5.  Debt is an ever-present fixture in this world and the more debt grows, the harder it will be to go back to the days of normal interest rates. One of the major issue with low-interest rates is the misallocation of capital and companies staying alive purely down to the extremely low financing costs they have. If the Fed looks to raise this rate it can cause a wave of bankruptcies and even issues paying back the national debt. When defaults happen this can cause a deflationary spike meaning that inflation will drop and rates would need to be lowered.
The annual deficit in the US is around 1 Trillion a year and currently stand just shy of 20 trillion. An increase of just a few percentage points would create a much larger problem paying just the interest on the debt. This is not a uniquely US problem, it seems almost every economically developed country is having the same issue and the IMF recently released their figure for a total global debt of 152 trillion which is over 225% of global GDP.

6.  One of the main bell weather of the economy seems to be the stock market although as I am sure you are aware there can be a vast difference between the performance of Wall Street and Main Street. Looking at the stock market it looks to have run out of steam and the technical are not looking pretty. It has not been able to make new highs for over two months now and looks set for a fall. Looking at other metrics to value stock such as the P/E, P/B ratios and dividend yield.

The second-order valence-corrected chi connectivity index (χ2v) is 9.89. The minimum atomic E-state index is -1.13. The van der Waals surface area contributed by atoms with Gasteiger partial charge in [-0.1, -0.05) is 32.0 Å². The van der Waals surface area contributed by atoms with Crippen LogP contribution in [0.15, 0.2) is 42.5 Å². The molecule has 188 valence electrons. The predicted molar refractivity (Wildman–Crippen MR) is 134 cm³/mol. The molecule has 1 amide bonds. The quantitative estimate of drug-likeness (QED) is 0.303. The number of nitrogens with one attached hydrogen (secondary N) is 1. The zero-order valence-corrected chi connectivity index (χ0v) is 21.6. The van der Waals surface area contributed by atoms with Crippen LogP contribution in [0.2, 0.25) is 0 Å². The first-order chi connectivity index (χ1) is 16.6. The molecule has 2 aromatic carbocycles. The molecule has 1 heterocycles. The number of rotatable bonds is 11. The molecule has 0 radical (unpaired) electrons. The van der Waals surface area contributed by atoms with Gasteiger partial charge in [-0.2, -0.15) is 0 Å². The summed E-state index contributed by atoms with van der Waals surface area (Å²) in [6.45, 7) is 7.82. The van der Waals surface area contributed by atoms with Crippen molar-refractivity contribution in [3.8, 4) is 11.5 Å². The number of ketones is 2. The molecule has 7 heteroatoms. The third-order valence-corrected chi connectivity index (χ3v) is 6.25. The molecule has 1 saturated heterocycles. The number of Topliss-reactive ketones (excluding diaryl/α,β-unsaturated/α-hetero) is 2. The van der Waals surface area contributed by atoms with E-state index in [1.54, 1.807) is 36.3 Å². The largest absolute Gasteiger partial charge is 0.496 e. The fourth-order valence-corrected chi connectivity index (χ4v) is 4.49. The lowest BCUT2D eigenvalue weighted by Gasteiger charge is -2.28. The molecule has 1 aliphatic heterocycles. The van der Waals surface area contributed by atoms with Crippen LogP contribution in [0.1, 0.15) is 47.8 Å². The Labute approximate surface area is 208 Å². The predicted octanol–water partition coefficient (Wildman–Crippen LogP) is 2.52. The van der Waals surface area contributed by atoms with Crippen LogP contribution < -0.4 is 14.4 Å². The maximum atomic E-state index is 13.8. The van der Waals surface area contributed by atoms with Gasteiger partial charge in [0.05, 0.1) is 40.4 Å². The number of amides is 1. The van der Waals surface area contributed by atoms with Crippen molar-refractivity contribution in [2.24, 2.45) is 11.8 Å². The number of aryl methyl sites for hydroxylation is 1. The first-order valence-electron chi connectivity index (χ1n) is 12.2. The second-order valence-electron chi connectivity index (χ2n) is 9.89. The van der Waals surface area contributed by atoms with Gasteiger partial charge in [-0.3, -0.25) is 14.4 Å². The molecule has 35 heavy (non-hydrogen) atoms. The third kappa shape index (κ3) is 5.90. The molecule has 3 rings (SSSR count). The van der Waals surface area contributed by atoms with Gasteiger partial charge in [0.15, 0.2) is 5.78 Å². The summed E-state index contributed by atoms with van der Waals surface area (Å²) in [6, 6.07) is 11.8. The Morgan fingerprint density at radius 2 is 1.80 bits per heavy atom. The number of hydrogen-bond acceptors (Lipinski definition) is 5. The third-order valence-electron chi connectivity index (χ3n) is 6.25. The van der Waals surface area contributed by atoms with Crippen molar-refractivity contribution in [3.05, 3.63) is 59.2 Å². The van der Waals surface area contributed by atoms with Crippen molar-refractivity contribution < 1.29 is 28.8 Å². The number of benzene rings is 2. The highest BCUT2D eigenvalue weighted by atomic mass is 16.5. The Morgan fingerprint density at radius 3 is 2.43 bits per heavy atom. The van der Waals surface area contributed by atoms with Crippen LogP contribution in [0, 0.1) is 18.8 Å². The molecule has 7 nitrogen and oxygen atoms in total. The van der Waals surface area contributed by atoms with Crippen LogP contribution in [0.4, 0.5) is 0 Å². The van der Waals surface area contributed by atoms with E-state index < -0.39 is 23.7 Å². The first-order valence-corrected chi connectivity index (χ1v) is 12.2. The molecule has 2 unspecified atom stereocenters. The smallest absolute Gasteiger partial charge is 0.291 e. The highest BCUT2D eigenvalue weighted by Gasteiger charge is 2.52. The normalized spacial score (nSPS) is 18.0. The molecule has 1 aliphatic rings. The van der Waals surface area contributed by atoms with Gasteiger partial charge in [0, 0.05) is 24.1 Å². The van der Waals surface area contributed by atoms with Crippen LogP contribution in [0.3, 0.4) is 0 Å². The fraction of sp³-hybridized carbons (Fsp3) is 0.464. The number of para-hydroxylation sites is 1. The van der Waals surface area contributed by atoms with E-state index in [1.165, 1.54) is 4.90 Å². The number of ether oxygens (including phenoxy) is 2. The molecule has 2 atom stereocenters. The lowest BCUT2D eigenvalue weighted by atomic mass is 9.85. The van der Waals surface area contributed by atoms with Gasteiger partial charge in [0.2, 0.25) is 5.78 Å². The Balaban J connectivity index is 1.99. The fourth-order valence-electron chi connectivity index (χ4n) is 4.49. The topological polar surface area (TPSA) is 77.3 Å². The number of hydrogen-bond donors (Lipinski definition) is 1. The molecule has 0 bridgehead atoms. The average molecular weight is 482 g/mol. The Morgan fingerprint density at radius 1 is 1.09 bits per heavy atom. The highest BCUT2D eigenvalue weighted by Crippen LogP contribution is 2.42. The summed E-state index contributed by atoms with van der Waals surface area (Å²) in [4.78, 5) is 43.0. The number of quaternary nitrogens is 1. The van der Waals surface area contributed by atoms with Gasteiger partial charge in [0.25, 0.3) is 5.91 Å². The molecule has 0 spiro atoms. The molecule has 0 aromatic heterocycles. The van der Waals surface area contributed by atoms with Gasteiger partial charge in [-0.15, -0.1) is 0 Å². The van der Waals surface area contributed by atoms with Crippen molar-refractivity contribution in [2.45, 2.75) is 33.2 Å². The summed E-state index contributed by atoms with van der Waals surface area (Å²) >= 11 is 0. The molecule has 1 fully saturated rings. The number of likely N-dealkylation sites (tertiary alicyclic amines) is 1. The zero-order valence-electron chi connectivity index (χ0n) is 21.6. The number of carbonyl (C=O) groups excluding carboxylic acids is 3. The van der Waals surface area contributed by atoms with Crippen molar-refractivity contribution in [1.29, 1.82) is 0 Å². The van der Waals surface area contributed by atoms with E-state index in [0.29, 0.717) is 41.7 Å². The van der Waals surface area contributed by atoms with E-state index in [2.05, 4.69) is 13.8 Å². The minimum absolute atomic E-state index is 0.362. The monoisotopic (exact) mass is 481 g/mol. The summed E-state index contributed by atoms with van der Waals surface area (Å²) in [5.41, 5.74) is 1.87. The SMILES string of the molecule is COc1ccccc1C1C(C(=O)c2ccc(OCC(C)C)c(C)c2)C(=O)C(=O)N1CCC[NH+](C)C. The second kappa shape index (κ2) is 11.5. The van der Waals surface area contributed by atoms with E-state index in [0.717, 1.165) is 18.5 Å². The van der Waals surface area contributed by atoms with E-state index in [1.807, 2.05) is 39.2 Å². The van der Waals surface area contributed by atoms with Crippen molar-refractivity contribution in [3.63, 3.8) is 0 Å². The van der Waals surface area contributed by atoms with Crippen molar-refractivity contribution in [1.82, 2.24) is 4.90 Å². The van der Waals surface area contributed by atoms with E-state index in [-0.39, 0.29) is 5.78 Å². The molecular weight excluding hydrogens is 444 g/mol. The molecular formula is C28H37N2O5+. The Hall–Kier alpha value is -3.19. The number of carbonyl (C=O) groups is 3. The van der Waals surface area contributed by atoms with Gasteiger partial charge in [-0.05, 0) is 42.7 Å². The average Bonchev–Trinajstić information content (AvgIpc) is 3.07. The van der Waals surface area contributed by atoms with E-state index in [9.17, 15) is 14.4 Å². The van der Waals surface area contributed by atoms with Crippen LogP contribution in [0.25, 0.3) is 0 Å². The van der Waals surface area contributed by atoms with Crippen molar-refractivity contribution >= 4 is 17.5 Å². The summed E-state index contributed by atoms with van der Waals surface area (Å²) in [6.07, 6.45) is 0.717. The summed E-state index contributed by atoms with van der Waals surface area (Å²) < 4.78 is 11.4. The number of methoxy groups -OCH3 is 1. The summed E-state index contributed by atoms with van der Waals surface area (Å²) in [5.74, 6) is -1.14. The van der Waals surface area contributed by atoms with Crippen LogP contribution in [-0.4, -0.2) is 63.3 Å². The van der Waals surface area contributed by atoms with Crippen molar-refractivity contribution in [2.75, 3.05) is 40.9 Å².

Technicals

Looking at the current gold chart, if we move away from the short term to the longer term charts you can see that back at the beginning of the year gold broke out from its downtrend and through its 100 days moving average. This moving average was tested on the first pull back and in the past couple of weeks has dropped back but not quite test the level. Looking at the movement, this looks like a great time to add to any positions or open long positions for the coming move upwards.


Conclusion

With all the current factors listed above I see a small chance of any rate hike which is currently putting the lid on the gold price. After the next confirmation of no hike, I would expect to see a strong upward movement of the price and if this is combined with uncertainty around the US elections and a weak stock market we would be looking at a move of well over 100 dollars per ounce.

where is gold headed from here?

Are there any factors that may stop the rate being hiked? Unfortunately, yes there does seem to be.

1.  Although every tv personality on Bloomberg or CNBC is lauding the decrease in unemployment rates the true figure behind the scene has not pointed to the great recovery painted in the media. Looking from just 2014 onwards, when the types of jobs are broken down you get a better view. The proportion of jobs in bartenders and waiters have gained by 547k jobs but manufacturing has lost 32k jobs. So is the US employment market as strong as it says? well, that depends on how the service sector is performing, which as of recently seems to be weakening.